The Furniture Industry Research Association

The centre of knowledge for the furniture industry

News Article

Trading under the mutual recognition principle if there’s no Brexit deal

The Government has published guidance on what would happen if the UK leaves the EU in March 2019 without a deal.

Goods already placed on the market will be able to continue to circulate in the UK. Additionally, goods that meet EU requirements (and were tested by an EU recognised conformity assessment body) can still be placed on the UK market. This is intended to be a time-limited measure.

The results of conformity assessment carried out by UK notified bodies will no longer be recognised in the EU. This means that products tested by a UK notified body will no longer be able to be placed on the EU market without retesting and re-marking by an EU recognised conformity assessment body.
For the areas within scope of this notice (see Annex A), notified bodies based in the UK will be granted new UK ‘approved body’ status and listed on a new UK database. Approved bodies will be able to assess products for the UK market against UK essential requirements (which, immediately after exit day in a ‘no deal’ scenario, will be identical to EU essential requirements).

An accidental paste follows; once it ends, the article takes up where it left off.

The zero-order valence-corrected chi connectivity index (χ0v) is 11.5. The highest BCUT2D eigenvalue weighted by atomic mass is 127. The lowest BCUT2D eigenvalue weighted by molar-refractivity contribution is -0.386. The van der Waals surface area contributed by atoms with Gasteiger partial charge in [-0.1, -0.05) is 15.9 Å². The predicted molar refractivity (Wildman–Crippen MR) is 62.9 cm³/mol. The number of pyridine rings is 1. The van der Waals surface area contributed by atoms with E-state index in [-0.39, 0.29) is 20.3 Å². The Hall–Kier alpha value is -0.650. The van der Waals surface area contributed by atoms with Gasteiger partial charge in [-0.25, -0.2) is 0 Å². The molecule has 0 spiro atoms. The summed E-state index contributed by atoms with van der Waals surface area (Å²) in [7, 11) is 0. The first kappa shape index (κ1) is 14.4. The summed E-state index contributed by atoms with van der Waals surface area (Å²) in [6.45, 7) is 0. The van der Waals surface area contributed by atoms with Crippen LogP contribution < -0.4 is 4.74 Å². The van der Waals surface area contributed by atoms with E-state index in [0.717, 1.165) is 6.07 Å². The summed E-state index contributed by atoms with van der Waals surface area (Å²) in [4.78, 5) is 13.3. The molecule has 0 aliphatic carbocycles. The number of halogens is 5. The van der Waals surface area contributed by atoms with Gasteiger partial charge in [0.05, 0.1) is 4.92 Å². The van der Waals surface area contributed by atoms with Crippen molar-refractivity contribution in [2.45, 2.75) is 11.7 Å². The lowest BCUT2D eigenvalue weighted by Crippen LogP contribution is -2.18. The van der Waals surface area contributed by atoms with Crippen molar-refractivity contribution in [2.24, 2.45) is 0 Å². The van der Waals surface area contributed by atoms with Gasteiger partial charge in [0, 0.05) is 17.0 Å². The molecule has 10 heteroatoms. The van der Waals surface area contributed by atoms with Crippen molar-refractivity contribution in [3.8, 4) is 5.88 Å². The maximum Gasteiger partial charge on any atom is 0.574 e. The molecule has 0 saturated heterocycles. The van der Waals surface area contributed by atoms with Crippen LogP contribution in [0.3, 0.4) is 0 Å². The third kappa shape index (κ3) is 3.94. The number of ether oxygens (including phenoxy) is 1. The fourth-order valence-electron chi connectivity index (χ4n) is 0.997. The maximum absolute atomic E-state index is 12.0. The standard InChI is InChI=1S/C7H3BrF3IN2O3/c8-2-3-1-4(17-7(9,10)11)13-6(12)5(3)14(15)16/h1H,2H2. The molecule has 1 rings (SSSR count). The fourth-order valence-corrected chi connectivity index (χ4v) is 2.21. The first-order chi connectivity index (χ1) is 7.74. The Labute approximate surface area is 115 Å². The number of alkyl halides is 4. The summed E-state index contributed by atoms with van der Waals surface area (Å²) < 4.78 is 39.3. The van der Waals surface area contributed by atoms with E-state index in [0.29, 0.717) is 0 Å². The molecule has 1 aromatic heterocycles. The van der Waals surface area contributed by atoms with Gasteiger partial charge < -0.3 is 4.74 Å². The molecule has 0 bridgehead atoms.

Manufacturers selling goods on the UK market will then be able to affix a new UK conformity marking before placing a product on the UK market. A separate UK marking to replace the wheel mark will be in place for marine equipment. Manufacturers will not need to use these markings from the point of exit in a ‘no deal’ scenario if they have used the relevant EU marking after having their product assessed by an EU recognised body. This will be a time-limited arrangement. Details of these markings will be published later in 2018 and with sufficient time to allow businesses to prepare.

The United Kingdom Accreditation Service’s role as the UK’s national accreditation body, including for most UK conformity assessment bodies, will remain as it is now.

Existing harmonised standards (used to demonstrate conformity with EU essential requirements) will become UK ‘designated standards’, used to demonstrate conformity with UK essential requirements. As noted above, immediately following exit these will be identical to EU essential requirements.

For further information click here